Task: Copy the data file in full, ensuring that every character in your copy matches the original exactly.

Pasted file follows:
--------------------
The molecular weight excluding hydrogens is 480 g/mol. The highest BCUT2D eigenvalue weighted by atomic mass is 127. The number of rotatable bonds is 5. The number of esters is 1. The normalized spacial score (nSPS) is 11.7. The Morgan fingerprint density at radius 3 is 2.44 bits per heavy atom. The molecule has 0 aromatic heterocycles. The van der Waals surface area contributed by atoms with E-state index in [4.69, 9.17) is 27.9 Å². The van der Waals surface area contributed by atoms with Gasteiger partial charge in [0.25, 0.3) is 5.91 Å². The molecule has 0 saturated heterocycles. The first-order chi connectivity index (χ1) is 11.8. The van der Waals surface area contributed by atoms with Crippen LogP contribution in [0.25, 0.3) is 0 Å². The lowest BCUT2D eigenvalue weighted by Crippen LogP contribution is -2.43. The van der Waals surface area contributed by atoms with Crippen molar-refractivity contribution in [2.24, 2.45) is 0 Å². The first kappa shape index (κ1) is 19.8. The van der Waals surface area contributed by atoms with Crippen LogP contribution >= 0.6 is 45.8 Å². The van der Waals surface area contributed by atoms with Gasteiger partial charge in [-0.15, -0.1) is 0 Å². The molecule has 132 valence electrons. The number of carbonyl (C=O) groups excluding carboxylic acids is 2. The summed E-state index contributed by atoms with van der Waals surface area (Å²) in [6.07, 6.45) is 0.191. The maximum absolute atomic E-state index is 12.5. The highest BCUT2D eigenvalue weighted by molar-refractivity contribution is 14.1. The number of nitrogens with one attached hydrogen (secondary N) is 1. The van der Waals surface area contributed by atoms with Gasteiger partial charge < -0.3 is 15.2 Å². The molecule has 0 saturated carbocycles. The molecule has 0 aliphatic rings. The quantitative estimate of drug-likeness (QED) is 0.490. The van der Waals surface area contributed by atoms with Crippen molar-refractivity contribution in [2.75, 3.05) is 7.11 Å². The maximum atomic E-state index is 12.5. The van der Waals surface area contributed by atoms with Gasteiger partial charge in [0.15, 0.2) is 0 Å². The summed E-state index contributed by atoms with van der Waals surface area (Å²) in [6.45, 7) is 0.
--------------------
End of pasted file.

The molecular weight excluding hydrogens is 480 g/mol. The highest BCUT2D eigenvalue weighted by atomic mass is 127. The number of rotatable bonds is 5. The number of esters is 1. The normalized spacial score (nSPS) is 11.7. The Morgan fingerprint density at radius 3 is 2.44 bits per heavy atom. The molecule has 0 aromatic heterocycles. The van der Waals surface area contributed by atoms with E-state index in [4.69, 9.17) is 27.9 Å². The van der Waals surface area contributed by atoms with Gasteiger partial charge in [0.25, 0.3) is 5.91 Å². The molecule has 0 saturated heterocycles. The first-order chi connectivity index (χ1) is 11.8. The van der Waals surface area contributed by atoms with Crippen LogP contribution in [0.25, 0.3) is 0 Å². The lowest BCUT2D eigenvalue weighted by Crippen LogP contribution is -2.43. The van der Waals surface area contributed by atoms with Crippen molar-refractivity contribution in [2.24, 2.45) is 0 Å². The first kappa shape index (κ1) is 19.8. The van der Waals surface area contributed by atoms with Crippen LogP contribution >= 0.6 is 45.8 Å². The van der Waals surface area contributed by atoms with Gasteiger partial charge in [-0.15, -0.1) is 0 Å². The molecule has 132 valence electrons. The number of carbonyl (C=O) groups excluding carboxylic acids is 2. The summed E-state index contributed by atoms with van der Waals surface area (Å²) in [6.07, 6.45) is 0.191. The maximum absolute atomic E-state index is 12.5. The highest BCUT2D eigenvalue weighted by molar-refractivity contribution is 14.1. The number of nitrogens with one attached hydrogen (secondary N) is 1. The van der Waals surface area contributed by atoms with Gasteiger partial charge < -0.3 is 15.2 Å². The molecule has 0 saturated carbocycles. The molecule has 0 aliphatic rings. The quantitative estimate of drug-likeness (QED) is 0.490. The van der Waals surface area contributed by atoms with Crippen molar-refractivity contribution in [2.75, 3.05) is 7.11 Å². The maximum atomic E-state index is 12.5. The van der Waals surface area contributed by atoms with Gasteiger partial charge in [0.15, 0.2) is 0 Å². The summed E-state index contributed by atoms with van der Waals surface area (Å²) in [6.45, 7) is 0.